A Revolution in Jewish Historiography: Essentials of Geo-Mapping
Diarna (“Our Homes” in Judeo-Arabic) is pioneering a new approach to understanding Jewish history and preserving cultural heritage sites. Driven by a unique combination of cutting-edge technologies and innovative fieldwork, the Diarna Geo-Museum explores Middle Eastern Jewish life through the prism of physical location. Here is a guide to the essentials of Diarna’s geo-mapping:
Build Database of Heritage Sites: Diarna researchers collect leads on sites from a diverse range of sources: oral testimony, academic books, old map collections, Middle Eastern websites, photo archives, and on-the-ground exploration. The result is a list of synagogues, cemeteries, schools, businesses, shrines, and other unusual historic locations (e.g., forgotten Jewish fortresses in Arabia, the shrine of a Judeo-Moroccan saint guarded by a solitary Jewish monk, the apartment in Damascus from which Eli Cohen sent his secret broadcasts). Diarna’s database includes over 700 such sites from Morocco to Iran.
Map Each Site in Google Earth: Diarna then uses Google Earth — a free program providing satellite imagery of the entire globe — to pinpoint the exact location of each heritage site. A virtual pin is placed atop the satellite image to tentatively mark the site’s spot. Locations are determined using many of the resources above, including sending researchers with GPS units to get exact coordinates for decaying cemeteries and synagogues. Google Earth positioning helps to situate sites in their physical and topographical contexts.
Collect Photographs (Archival and Contemporary): To supplement the satellite imagery taken from overhead, Diarna researchers assemble photographs documenting the site’s exterior and interior. Archival photos, some dating from the 19th Century, are collected to document the sites when they were in regular use (most Jewish sites in the region are today abandoned and rarely visited). To show the current condition of the site, contemporary photos are also taken by Diarna’s grassroots network of photographers.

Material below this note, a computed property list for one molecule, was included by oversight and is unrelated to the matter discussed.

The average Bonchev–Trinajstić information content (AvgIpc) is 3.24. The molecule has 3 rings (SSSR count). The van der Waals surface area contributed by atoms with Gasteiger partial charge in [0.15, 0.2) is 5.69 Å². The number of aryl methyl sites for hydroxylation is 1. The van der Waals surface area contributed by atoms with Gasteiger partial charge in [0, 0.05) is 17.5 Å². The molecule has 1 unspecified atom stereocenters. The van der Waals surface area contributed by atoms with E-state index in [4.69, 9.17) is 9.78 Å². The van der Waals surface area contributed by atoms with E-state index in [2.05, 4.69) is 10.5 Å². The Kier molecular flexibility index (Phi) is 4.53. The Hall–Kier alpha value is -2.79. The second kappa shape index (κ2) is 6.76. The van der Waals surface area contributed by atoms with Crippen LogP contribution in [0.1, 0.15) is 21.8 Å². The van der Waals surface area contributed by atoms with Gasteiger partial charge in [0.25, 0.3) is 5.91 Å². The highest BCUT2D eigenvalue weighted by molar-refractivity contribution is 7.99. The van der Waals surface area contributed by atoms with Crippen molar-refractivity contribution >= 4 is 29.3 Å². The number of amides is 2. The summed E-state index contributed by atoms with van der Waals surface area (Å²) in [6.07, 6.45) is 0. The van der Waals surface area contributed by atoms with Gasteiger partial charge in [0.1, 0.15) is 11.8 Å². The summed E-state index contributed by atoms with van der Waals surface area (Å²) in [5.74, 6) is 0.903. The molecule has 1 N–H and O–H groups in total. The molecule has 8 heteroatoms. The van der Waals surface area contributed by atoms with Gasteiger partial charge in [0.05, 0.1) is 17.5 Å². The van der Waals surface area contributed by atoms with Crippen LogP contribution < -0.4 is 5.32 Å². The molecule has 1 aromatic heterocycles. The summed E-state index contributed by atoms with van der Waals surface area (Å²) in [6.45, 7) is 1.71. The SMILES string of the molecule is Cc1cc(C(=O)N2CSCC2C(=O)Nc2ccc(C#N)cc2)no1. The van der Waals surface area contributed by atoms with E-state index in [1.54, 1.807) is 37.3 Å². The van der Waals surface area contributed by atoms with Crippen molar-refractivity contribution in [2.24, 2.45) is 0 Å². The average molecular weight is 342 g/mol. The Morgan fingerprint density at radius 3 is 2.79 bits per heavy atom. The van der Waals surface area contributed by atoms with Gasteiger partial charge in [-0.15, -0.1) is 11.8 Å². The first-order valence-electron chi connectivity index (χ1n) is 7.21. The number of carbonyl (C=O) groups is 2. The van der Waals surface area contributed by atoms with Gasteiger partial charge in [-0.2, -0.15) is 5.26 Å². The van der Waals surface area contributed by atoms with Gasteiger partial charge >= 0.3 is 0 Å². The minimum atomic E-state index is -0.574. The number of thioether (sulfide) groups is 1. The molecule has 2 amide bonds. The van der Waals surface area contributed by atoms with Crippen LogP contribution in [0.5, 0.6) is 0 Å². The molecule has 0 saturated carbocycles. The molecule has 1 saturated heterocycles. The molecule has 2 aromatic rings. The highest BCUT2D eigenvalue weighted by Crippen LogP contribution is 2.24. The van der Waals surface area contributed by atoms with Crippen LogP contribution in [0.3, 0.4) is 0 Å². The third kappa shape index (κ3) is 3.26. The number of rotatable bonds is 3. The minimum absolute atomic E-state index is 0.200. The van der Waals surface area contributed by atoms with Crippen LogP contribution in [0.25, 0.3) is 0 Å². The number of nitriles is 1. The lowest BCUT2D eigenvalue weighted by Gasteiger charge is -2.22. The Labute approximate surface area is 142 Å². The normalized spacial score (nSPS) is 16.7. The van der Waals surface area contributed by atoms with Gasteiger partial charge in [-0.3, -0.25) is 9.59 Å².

Take Immersive Panorama Photos: Diarna researchers, whenever possible, produce panoramic photographs, offering 360-degree immersive views of sites. Panoramic photos offer a much fuller experience than standard photos, as viewers can tilt views and look from the ceiling to the floor while zooming in to examine distant elements and read inscriptions.This helps viewers virtually enter sites (e.g., Delve into a panoramic of the Tangier Mellah Synagogue)
Build Three-Dimensional Model: Architectural models of sites can offer another kind of immersive experience. Diarna’s digital architects use photographs, original architectural plans, and measurements taken while on expedition to reconstruct exceptional sites with 3-D models. Published in Google Earth, these sophisticated models enable virtual visitors to see how a site fits into its surroundings and to navigate through the front door for exploration of the interior within.
Film Oral History: The living legacy of a heritage site can be captured via the human lives it touched. Diarna researchers therefore aim to record first-hand testimony from people who shaped and were shaped by these sites. This entails interviewing architects who built shrines, congregants who prayed in synagogues, and Muslims neighbors who still today watch over abandoned sites. Whenever possible, these interviews are done in the local dialect (e.g., Mukhluf Mamman, in the video below, recounts in the Judeo-Arabic dialect of Fez, Morocco, his memories of the Saba Synagogue in the city’s mellah).
Diarna’s Geo-Museum combines these six core elements into interactive exhibits that enable visitors to experience history, location, and heritage in unique ways. This ground-breaking fusion of mapping, architecture, photography, and film helps digitally preserve precious heritage sites in perpetuity, and to make them accessible to people of all backgrounds anywhere in the world.